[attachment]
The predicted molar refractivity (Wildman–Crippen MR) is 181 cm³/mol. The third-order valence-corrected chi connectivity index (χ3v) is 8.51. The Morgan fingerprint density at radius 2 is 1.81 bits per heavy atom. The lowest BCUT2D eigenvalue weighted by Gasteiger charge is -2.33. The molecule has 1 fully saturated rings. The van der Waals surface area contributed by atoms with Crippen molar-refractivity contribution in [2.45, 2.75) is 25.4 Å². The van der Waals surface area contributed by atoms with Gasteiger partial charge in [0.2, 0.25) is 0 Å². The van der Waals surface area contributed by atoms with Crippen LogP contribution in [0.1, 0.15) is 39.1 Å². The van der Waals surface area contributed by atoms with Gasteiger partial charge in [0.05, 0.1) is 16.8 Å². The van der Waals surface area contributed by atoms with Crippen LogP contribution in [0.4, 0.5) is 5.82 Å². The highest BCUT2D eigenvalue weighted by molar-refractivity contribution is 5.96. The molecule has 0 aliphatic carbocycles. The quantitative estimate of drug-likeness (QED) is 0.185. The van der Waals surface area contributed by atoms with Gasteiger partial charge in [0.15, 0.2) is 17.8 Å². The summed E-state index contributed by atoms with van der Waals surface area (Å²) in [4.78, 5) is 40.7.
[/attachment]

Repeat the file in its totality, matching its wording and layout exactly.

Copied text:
The predicted molar refractivity (Wildman–Crippen MR) is 181 cm³/mol. The third-order valence-corrected chi connectivity index (χ3v) is 8.51. The Morgan fingerprint density at radius 2 is 1.81 bits per heavy atom. The lowest BCUT2D eigenvalue weighted by Gasteiger charge is -2.33. The molecule has 1 fully saturated rings. The van der Waals surface area contributed by atoms with Crippen molar-refractivity contribution in [2.45, 2.75) is 25.4 Å². The van der Waals surface area contributed by atoms with Gasteiger partial charge in [0.2, 0.25) is 0 Å². The van der Waals surface area contributed by atoms with Crippen LogP contribution in [0.1, 0.15) is 39.1 Å². The van der Waals surface area contributed by atoms with Gasteiger partial charge in [0.05, 0.1) is 16.8 Å². The van der Waals surface area contributed by atoms with Crippen LogP contribution in [0.4, 0.5) is 5.82 Å². The highest BCUT2D eigenvalue weighted by molar-refractivity contribution is 5.96. The molecule has 0 aliphatic carbocycles. The quantitative estimate of drug-likeness (QED) is 0.185. The van der Waals surface area contributed by atoms with Gasteiger partial charge in [0.15, 0.2) is 17.8 Å². The summed E-state index contributed by atoms with van der Waals surface area (Å²) in [4.78, 5) is 40.7.